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2012 Off-Season Report: Kansas Jayhawks

The Off-Season Report is a new series here on Busting Brackets, where we catch up with with a writer of a specific team and discuss what’s taken thus far in the off-season. We continue today with Joe Soriano of Through the Phog and discuss how Kansas exceeded expectations last season and where they go from here. Most thought the Jayhawks would have a down year last season. That didn’t happen and instead, they were 40 minutes away from a national title. Did you think the team would be that good entering the season?

Joe Soriano: To be honest, I thought the Jayhawks were a Sweet 16 team at best coming into the 2011-2012 season. They had talent with Tyshawn Taylor and Trevor Releford, and Thomas Robinson was impressive enough the previous season in less minutes, but it seemed like too daunting of a task to replace six of the team’s top eight scorers. And, of course, nobody could foresee Robinson breaking out and becoming the second best player in college basketball. There’s also the fact that three recruits were deemed ineligible to play for the Jayhawks, including Braeden Anderson who can’t even play in the Big 12 conference. The other two recruits, Ben McLemore and Jamari Traylor, were four-star and three-star recruits respectively, and McLemore looked like someone who could have been an impact freshman in 2011.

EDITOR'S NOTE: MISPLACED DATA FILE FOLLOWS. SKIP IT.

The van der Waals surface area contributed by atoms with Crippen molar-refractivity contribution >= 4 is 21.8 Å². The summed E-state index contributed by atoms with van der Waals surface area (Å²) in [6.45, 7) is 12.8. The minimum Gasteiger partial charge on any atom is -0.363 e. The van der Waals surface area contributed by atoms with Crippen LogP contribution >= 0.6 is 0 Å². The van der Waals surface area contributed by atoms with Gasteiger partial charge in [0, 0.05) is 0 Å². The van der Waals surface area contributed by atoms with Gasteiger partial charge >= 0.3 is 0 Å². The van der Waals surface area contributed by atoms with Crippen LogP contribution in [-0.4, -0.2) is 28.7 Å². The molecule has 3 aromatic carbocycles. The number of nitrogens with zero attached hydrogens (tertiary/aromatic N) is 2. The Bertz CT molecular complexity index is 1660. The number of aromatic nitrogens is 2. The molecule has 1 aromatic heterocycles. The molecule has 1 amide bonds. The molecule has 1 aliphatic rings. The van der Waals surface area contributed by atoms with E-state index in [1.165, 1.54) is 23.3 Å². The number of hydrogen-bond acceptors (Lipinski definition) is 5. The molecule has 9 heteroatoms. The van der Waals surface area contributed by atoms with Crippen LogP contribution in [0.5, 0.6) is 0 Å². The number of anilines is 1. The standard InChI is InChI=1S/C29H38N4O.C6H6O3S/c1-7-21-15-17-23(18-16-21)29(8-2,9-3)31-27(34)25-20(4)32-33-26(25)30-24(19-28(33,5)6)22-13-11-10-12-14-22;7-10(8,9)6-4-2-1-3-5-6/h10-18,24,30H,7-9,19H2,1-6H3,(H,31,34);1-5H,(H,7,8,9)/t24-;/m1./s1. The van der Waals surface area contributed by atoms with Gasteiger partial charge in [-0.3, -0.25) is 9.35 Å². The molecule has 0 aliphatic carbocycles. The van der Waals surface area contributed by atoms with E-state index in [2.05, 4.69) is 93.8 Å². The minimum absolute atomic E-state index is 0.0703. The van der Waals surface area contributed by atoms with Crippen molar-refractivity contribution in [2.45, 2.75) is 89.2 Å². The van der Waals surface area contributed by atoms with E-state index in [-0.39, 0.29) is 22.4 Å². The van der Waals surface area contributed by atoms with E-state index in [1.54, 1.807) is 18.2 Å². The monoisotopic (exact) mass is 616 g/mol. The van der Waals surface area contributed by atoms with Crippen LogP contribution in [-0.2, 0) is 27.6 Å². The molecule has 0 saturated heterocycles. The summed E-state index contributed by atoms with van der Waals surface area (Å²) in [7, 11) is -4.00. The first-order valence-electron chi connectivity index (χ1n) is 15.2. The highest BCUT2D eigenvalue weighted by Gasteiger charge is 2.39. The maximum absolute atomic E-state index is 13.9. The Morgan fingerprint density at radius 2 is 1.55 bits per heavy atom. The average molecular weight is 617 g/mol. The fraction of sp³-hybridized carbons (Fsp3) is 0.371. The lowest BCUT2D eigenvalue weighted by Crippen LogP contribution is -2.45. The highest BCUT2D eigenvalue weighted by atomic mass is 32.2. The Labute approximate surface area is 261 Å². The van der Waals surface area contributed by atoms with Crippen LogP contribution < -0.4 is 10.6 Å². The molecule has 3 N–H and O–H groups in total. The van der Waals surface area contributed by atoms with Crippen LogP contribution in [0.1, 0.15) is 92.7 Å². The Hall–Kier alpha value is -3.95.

By the way, the Jayhawks might have pulled it off if the second-half was elongated to allow another big comeback. So, they might have been ten or fifteen minutes away from one.

BB: Would it be safe to say that it was the best coaching job Bill Self has done at Kansas?